In my youthful “wisdom,” I believed that the ideal Catholic father would have every aspect of life ordered and perfect, all the time. In hindsight, I believe I judged such dads erroneously. Truth be told, these dads were heroic in leading their families in the pursuit of holiness, for these dads were bringing their families to Mass every single day. Not every Mass was perfect, as I was eager to notice, but it was clear the children knew how to pray, and that they esteemed the comforting presence of Jesus in the church.
I also distinctly remember seeing one of those same families frequently at a local park. The dad would pull up confidently in his large passenger van — with the rear-view mirror rosary hanging boldly. Children would file out eagerly. Baseball gloves were taken out, and many hits, throws, catches, and smiles ensued. The family that prays together plays together. “Hmm,” I conceded, “maybe they’re not so bad after all.”
Life has sped by since those university days. I subsequently married and settled down in small-town Saskatchewan, where a father at Mass is a rare sight, much less a father of idyllic appearance. Therefore, I was a little surprised to notice a spaced out dad at Mass one week night in my town, the kind I used to judge harshly.
This dad was the prototypical disheveled man, right down to the unshaven face and food-stained clothes, who clearly was being taken advantage of by his young sons. The dad seemed to be struggling mightily that evening. Then, I distinctly remember one of the boys asking the dad a question. The boy said, “Dad, are you happy that I’m at Mass with you?” As my eyes focused in a little closer, and I brushed some food off my shirt, I noticed something peculiar: the boy was asking me.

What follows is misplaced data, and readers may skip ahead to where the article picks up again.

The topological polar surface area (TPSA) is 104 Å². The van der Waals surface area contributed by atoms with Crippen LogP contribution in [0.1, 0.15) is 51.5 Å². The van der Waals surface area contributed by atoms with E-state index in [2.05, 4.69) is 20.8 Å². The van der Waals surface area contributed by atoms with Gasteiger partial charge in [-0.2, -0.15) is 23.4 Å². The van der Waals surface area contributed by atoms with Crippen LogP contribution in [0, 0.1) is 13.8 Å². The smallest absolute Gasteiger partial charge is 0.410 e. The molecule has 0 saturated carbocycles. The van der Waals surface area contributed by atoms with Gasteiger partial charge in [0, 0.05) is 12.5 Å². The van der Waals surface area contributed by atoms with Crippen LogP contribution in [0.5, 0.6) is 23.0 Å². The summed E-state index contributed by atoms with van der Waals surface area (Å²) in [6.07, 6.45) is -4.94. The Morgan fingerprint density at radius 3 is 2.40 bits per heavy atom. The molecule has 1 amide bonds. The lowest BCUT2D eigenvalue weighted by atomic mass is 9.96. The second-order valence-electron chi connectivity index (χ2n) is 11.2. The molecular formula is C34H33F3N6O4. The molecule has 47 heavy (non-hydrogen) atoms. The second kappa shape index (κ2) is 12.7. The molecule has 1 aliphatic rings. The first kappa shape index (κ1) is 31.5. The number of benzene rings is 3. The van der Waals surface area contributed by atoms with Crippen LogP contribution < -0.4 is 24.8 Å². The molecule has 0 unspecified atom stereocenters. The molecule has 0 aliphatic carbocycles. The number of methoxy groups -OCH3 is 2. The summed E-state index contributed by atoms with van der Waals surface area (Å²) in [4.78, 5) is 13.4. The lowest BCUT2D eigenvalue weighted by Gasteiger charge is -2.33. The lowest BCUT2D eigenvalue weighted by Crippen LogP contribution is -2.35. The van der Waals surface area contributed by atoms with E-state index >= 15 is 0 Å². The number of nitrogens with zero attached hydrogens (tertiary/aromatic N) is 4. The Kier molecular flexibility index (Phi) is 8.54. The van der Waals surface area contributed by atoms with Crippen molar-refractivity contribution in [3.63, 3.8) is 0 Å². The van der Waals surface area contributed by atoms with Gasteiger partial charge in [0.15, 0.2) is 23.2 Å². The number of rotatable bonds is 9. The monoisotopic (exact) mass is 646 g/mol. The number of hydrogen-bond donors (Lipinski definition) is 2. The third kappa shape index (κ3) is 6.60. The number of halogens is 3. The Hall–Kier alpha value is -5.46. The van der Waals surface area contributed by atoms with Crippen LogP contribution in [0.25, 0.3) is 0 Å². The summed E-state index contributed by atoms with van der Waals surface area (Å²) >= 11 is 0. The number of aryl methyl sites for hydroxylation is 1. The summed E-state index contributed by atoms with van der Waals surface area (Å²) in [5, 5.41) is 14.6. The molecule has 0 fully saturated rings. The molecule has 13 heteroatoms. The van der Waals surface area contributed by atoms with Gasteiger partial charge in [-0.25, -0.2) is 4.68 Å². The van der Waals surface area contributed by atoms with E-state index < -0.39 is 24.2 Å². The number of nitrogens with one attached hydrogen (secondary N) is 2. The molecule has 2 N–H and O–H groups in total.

* * *
Slowly I walked home from work, pondering all these thoughts on fatherhood. It is humbling to know that I, too, am probably not the ideal dad, chiseled jaw and all. It is also a relief. It is best just to be me, or at least a holier version of myself.
As I reached the backyard, I saw my boys playing baseball. They noticed me and ran up and asked, “Dad, do you want to play catch?” My sons and I threw the ball back and forth — a sacred ritual needing no explanation. “Make sure you step out with your other foot when you throw,” I told the younger one.
We stood there, throwing and catching. Just two boys and their dad. I may not understand what it truly means to be an ideal and exemplary dad. I am most certain that I do not give off the appearance of one. But I yearn for these boys to become saints — for that, we pray together. And I long for them to grow into upright men — for that, we play together. These two ideals, perhaps, contain whisperings of what it means to be a genuine and loving father. My apologies to Harry Chapin, but frankly, these thoughts fill me with anything but fear and worry.
With each throw and catch, the boys smiled contentedly. All of us boys.
[i] “Cat’s in the Cradle” is a song about a father who is so busy with life that he fails to be a true father to his son. A key verse has the dad explaining that he is too busy to play baseball with his son.
Dan Millette is a husband and father of five. He teaches in Saskatchewan, Canada. Millette is a graduate from Our Lady Seat of Wisdom College in Ontario and has a Master of Arts degree in theology from Holy Apostles College in Connecticut. His personal blog is www.bravestthing.com.